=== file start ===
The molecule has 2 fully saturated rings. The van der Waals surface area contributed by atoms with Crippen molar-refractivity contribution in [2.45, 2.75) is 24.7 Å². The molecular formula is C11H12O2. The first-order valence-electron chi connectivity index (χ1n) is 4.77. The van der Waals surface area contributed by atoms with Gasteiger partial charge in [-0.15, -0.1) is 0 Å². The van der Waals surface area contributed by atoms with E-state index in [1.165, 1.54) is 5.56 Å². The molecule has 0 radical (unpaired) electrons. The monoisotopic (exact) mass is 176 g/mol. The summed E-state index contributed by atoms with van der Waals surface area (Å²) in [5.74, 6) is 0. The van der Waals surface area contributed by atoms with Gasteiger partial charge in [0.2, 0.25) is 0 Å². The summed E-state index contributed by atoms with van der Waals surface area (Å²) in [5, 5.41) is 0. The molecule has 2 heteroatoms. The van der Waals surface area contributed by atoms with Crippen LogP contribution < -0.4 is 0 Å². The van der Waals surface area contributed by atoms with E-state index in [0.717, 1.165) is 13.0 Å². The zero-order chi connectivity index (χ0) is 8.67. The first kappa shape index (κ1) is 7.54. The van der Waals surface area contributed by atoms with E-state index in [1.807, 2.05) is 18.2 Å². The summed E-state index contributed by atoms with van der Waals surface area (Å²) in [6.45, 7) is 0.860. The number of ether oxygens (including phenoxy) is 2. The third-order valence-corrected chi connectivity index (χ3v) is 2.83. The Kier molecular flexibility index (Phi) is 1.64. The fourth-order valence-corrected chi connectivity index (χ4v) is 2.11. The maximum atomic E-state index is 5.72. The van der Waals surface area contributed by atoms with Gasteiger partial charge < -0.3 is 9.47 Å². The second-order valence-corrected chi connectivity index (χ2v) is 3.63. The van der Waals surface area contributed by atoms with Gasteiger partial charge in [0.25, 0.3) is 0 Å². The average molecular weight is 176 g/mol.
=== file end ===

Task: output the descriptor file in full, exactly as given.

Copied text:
The molecule has 2 fully saturated rings. The van der Waals surface area contributed by atoms with Crippen molar-refractivity contribution in [2.45, 2.75) is 24.7 Å². The molecular formula is C11H12O2. The first-order valence-electron chi connectivity index (χ1n) is 4.77. The van der Waals surface area contributed by atoms with Gasteiger partial charge in [-0.15, -0.1) is 0 Å². The van der Waals surface area contributed by atoms with E-state index in [1.165, 1.54) is 5.56 Å². The molecule has 0 radical (unpaired) electrons. The monoisotopic (exact) mass is 176 g/mol. The summed E-state index contributed by atoms with van der Waals surface area (Å²) in [5.74, 6) is 0. The van der Waals surface area contributed by atoms with Gasteiger partial charge in [0.2, 0.25) is 0 Å². The summed E-state index contributed by atoms with van der Waals surface area (Å²) in [5, 5.41) is 0. The molecule has 2 heteroatoms. The van der Waals surface area contributed by atoms with Crippen LogP contribution < -0.4 is 0 Å². The van der Waals surface area contributed by atoms with E-state index in [0.717, 1.165) is 13.0 Å². The zero-order chi connectivity index (χ0) is 8.67. The first kappa shape index (κ1) is 7.54. The van der Waals surface area contributed by atoms with E-state index in [1.807, 2.05) is 18.2 Å². The summed E-state index contributed by atoms with van der Waals surface area (Å²) in [6.45, 7) is 0.860. The number of ether oxygens (including phenoxy) is 2. The third-order valence-corrected chi connectivity index (χ3v) is 2.83. The Kier molecular flexibility index (Phi) is 1.64. The fourth-order valence-corrected chi connectivity index (χ4v) is 2.11. The maximum atomic E-state index is 5.72. The van der Waals surface area contributed by atoms with Gasteiger partial charge < -0.3 is 9.47 Å². The second-order valence-corrected chi connectivity index (χ2v) is 3.63. The van der Waals surface area contributed by atoms with Gasteiger partial charge in [0.25, 0.3) is 0 Å². The average molecular weight is 176 g/mol.